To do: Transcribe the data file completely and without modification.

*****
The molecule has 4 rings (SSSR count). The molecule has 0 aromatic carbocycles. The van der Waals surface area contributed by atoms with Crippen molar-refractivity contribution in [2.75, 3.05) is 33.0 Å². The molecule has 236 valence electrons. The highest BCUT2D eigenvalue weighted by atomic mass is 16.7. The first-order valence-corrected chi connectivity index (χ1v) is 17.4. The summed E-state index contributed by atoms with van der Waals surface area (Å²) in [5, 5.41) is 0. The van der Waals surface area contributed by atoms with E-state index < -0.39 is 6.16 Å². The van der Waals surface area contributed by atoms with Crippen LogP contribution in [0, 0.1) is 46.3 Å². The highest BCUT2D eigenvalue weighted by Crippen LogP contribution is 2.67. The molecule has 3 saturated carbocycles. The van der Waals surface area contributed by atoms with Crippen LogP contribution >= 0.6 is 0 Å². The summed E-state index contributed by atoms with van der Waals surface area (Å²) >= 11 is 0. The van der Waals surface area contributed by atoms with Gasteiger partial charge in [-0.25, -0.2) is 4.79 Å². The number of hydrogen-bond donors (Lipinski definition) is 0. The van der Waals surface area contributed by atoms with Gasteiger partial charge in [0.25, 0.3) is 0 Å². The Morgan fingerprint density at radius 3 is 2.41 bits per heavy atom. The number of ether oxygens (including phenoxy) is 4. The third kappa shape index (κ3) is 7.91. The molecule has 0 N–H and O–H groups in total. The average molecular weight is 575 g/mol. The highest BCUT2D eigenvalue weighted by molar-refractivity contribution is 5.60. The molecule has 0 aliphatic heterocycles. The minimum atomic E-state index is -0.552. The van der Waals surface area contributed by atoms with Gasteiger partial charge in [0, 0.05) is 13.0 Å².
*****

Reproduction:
The molecule has 4 rings (SSSR count). The molecule has 0 aromatic carbocycles. The van der Waals surface area contributed by atoms with Crippen molar-refractivity contribution in [2.75, 3.05) is 33.0 Å². The molecule has 236 valence electrons. The highest BCUT2D eigenvalue weighted by atomic mass is 16.7. The first-order valence-corrected chi connectivity index (χ1v) is 17.4. The summed E-state index contributed by atoms with van der Waals surface area (Å²) in [5, 5.41) is 0. The van der Waals surface area contributed by atoms with E-state index < -0.39 is 6.16 Å². The van der Waals surface area contributed by atoms with Crippen LogP contribution in [0, 0.1) is 46.3 Å². The highest BCUT2D eigenvalue weighted by Crippen LogP contribution is 2.67. The molecule has 3 saturated carbocycles. The van der Waals surface area contributed by atoms with Crippen LogP contribution >= 0.6 is 0 Å². The summed E-state index contributed by atoms with van der Waals surface area (Å²) >= 11 is 0. The van der Waals surface area contributed by atoms with Gasteiger partial charge in [-0.25, -0.2) is 4.79 Å². The number of hydrogen-bond donors (Lipinski definition) is 0. The van der Waals surface area contributed by atoms with Gasteiger partial charge in [0.25, 0.3) is 0 Å². The Morgan fingerprint density at radius 3 is 2.41 bits per heavy atom. The number of ether oxygens (including phenoxy) is 4. The third kappa shape index (κ3) is 7.91. The molecule has 0 N–H and O–H groups in total. The average molecular weight is 575 g/mol. The highest BCUT2D eigenvalue weighted by molar-refractivity contribution is 5.60. The molecule has 0 aliphatic heterocycles. The minimum atomic E-state index is -0.552. The van der Waals surface area contributed by atoms with Gasteiger partial charge in [0, 0.05) is 13.0 Å².